Car buyer taken for rough rideEXPRESS NEWS SERVICE
June 5:The consumer court is hearing the case of a buyer of a Premier Padmini 137-D car who has alleged that he got a second-hand vehicle and demanded that it should be replaced. Both Premier Automobiles Limited (PAL) and its dealer refuse to do so citing warranty conditions.
Nanik Panjwani, the complainant, has also alleged that he has been receiving threatening calls and has been assaulted for filing the case.
Panjwani bought the car from Wasan Automobiles, Chembur, in February 1996. He said, ``I had gone to the dealer at around 2.30 p.m. on February 1, but they kept me waiting for hours and then finally told me that they would have the car delivered to my place. It came at 7.30 p.m., when we couldn't see it clearly. It was only the next morning when I was washing the car that I realised it had been extensively repainted.'' He immediately contacted Wasan again.
But for a long time thereafter, the matter remained unaddressed. "After several complaints," Panjwani said, "the manager at PAL C P Udhawant, a person from their legal department, S P Dalvi, and T S Nimhane came to my house to inspect the car. They all agreed that there were several things wrong with it, but said at the same time that they would not replace it."The team instructed the dealer to reach a "satisfactory finalisation of the complaints" (letter dated April 17, 1996, by Rakesh Mehta, PAL vice-president).
However, Wasan failed to act. Panjwani then obtained a certificate of inspection from an independent agency -- the Bombay Cycle and Motor Agency, Sion, (also a PAL dealer) -- to press his case.
The inspection report revealed that the car had a long list of defects, including problems with the engine, the transmission, the tin work and the finish. It recommended the replacement of a large number of parts as they were either improperly fitted or downright worn out, as in the case of the fan belt. The wiper motors also were missing from the automobile.
However, the dealer told Panjwani that the parts could only be replaced if he paid an additional cost for what it insisted on calling `repairs'.``Why should we pay for anything in a new car which should be in perfect running condition, with so-called quality checks done at every stage of production?'' Panjwani asked.
His pleas and PAL's instruction fell on deaf ears. The car was towed back to his residence, where it lies unused since he filed a case in the consumer court in August 1996. He argued in the court that the dealer should refund his money if the replacement of the parts was impossible.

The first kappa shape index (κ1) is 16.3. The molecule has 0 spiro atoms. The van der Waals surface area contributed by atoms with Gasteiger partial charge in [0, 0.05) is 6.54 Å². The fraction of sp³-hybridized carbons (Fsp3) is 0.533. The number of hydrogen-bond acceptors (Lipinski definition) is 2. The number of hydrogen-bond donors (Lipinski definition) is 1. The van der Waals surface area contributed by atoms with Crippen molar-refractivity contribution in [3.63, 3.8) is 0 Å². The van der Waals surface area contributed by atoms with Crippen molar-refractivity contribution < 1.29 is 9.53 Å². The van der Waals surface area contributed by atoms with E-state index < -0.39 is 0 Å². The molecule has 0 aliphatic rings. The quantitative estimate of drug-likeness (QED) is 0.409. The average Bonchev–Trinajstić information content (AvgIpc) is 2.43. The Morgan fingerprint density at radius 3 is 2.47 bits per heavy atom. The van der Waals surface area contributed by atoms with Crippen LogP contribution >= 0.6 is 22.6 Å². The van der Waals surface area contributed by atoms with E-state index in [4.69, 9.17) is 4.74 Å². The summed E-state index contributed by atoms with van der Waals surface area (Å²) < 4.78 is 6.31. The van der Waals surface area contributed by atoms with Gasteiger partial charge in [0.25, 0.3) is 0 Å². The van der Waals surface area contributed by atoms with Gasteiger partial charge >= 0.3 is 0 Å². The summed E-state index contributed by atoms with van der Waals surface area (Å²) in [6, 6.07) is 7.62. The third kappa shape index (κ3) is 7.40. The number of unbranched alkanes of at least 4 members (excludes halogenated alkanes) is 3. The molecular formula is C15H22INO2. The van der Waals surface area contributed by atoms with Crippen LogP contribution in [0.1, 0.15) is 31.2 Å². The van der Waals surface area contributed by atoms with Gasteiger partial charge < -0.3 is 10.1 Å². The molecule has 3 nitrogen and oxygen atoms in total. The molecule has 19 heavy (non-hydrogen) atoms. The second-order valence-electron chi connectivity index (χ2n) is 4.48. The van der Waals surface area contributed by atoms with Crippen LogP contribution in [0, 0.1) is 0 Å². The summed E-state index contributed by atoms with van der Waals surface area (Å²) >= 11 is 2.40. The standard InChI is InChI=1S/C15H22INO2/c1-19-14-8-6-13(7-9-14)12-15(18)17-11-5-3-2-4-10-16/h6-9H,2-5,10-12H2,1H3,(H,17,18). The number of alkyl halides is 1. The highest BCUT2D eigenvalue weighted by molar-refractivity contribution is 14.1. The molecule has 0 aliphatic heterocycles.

This could not be done under any circumstances, said V Anand, a spokesman for Wasan Automobiles. ``Only defective parts, if any, and specified under the warranty terms offered by PAL will be replaced. For other repairs, the buyer will be charged.'' He further asserted that the BCMA had no authorisation to certify defects in a new car.
According to R M Kini, general manager (PR), PAL, never in the history of the automobile industry has a new car ever been replaced. ``Since it's an excise item and levy has already been paid for it, it cannot be replaced after being sold.'' He also said that only parts allowed under the warranty can be repaired.
Meanwhile, Panjwani and his wife, Madhu, claimed that they started receiving calls threatening their lives after the first hearing of their case.A police complaint was lodged and the couple was provided with protection every time they appeared for the hearing.
Panjwani also said he was attacked by two motorcycle-borne men on May 9 while he was returning home on his scooter.
The couple claimed to have received another call on Tuesday. The police said they have not been able to trace these calls since the exchange (560) has not been converted into an electronic one.
Wasan's spokesman Anand denied that his agency had anything to do with the threats.
The next hearing of Panjwani's case is scheduled for July 3.
Copyright © 1997 Indian Express Newspapers (Bombay) Ltd.